McGrath further criticizes what he sees as Dawkins’ “absolute dichotomy between either Darwinism or God.” This assumption is reached by McGrath in spite of the statement “either Darwinian or something else not yet thought of.” Perhaps Dawkins does assert elsewhere that God doesn’t exist because Darwinism discredits him, though it isn’t apparent in the material cited by McGrath, who is critical, too, of Dawkins’ decision to choose an analogy that McGrath claims not to be “typical of the Christian tradition,” which is Rev. William Paley’s watchmaker analogy, popularized in his book Natural Theology. McGrath spends several pages exploring the history of this analogy, which are quite informative as we learn that Paley probably lifted his theory from naturalist John Ray of a slightly earlier time. However, Dawkins is right to criticize Paley’s work, regardless of McGrath’s opinion of its outdated nature, since it has been popularized by the pseudoscience of intelligent design (Dembski 2003). Admittedly, the Dembski article comes some years after The Blind Watchmaker, and others in Christianity may have “already rejected as inadequate” the watchmaker analogy, but it was and is still popular with certain influential fundamentalists of Christianity.

McGrath concludes at this point that “Dawkins’ atheism is inadequately grounded in the biological evidence,” yet he fails miserably in demonstrating this conclusion. Not one shred of actual biological evidence is discussed though it is thouroghly examined in The Blind Watchmaker as well as the earlier The Selfish Gene and, certainly, in The Ancestor’s Tale of Dawkins’ more recent work. McGrath seems content to say that the biological evidence Dawkins discusses cannot support his atheism, but he utterly fails to support the statement. Instead, McGrath is focused on the philosophical points that Dawkins involves himself with and refuses to digress on anything physical or tangible.

One of McGrath’s main criticisms of The Blind Watchmaker comes in his assertion that Dawkins’ Biomorph Programme is a “flawed” analogy that succeeds only in demonstrating the need for a creator to design the universe. Dawkins describes a computer program that was designed to take a target phrase and evaluate successive generations of 28 randomly ordered letters. It took the program only a few generations to get to the target phrase, “me thinks it is like a weasel.” The intervening generations were compared by the program to the target phrase and letters that were correct were correct and those that weren’t were allowed to mutate.

McGrath correctly points out that evolution hardly begins with a “target” of progression, but that wasn’t the point of the demonstration. McGrath also points out that the demonstration itself, including the computer and the program, were designed. True enough, but, again, this is irrelevant to the demonstration since the goal of the program was to demonstrate the process of cumulative selection as opposed to random selection.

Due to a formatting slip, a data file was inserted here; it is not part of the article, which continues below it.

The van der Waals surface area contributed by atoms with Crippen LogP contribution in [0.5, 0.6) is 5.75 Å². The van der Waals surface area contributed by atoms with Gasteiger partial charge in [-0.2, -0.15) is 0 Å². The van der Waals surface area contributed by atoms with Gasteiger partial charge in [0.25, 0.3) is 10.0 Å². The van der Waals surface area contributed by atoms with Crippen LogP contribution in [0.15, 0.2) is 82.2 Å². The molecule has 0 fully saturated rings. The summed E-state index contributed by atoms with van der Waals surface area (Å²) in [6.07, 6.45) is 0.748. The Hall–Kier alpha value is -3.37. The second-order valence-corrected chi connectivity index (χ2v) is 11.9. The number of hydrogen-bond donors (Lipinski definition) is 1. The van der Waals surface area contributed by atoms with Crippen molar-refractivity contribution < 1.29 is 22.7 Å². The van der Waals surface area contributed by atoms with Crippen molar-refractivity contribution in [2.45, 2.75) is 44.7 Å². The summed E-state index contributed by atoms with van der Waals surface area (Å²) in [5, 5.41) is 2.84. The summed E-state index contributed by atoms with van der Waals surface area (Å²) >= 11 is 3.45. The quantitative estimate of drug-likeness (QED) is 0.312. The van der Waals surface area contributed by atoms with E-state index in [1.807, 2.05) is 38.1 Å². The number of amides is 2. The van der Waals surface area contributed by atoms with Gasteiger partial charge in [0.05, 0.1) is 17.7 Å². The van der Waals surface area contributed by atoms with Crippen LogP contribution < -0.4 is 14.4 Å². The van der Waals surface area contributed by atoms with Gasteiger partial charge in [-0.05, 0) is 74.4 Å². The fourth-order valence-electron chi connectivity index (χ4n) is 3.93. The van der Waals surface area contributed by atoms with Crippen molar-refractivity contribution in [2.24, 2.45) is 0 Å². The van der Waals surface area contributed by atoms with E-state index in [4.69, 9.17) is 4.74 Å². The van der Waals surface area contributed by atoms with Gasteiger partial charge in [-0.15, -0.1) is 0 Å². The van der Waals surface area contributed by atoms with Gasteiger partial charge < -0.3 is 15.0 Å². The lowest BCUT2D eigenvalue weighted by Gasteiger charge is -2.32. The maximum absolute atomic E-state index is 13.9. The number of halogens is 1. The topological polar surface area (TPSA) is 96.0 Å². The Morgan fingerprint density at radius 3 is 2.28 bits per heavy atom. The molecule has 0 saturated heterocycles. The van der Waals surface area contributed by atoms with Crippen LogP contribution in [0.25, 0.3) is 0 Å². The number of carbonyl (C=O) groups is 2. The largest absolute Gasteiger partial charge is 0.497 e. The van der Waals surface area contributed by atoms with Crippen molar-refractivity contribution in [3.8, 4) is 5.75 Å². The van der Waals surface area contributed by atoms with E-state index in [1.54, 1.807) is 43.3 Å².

Obviously it is that we need not “posit a God explanation” as implied by Dawkins’ work that really offends McGrath as it does many other Christian apologists. On page 58 of his book, McGrath poses the question, “[s]uppose we concede this point; what are its implications?” But McGrath doesn’t appear willing to answer the question. No exploration of existence without a god or creator is discussed. And, yet, he freely criticizes Dawkins for his alleged failure to take the “logical steps to conclude” the lack of necessity for a god. Other readers of Dawkins “brilliant and provocative” work would disagree and find that he very logically reaches the no-god conclusion. McGrath, however, simply goes on to enjoy a very informative discussion about Thomas Aquinas’ secondary causality argument.

Invoking the 13th century CE view of theology by Aquinas seems only to have the point of illustrating the “God did it” argument, which McGrath asserts is logical since whatever science might say about the world, God could have made it that way, either directly of through “secondary causality.” I find this a bit of a cop-out from McGrath; particularly since the argument is concluded with the statement “there is no way that Aquinas’ approach can be described as a post hoc attempt to defend Christianity in response to a perceived threat from the new science of evolutionary biology.” This is the same Aquinas that advocated heretics be “separated from the Church by excommunication, but also to be severed from the world by death ( Summa Theologiae 1265-1272 II:II 11:3). Mentioning Aquinas’ opinion of heretics isn’t simply a device of character assassination. Aquinas was obviously moved to defend his religious beliefs from new paradigms that were emerging. Contemporaries like Roger Bacon was advocating empiricism and opposed the immorality of the church, so Aquinas didn’t need evolutionary biology to prompt him to basically assert that no matter what the Bacons of the 13th century discover, it is all evidence of the glory of God.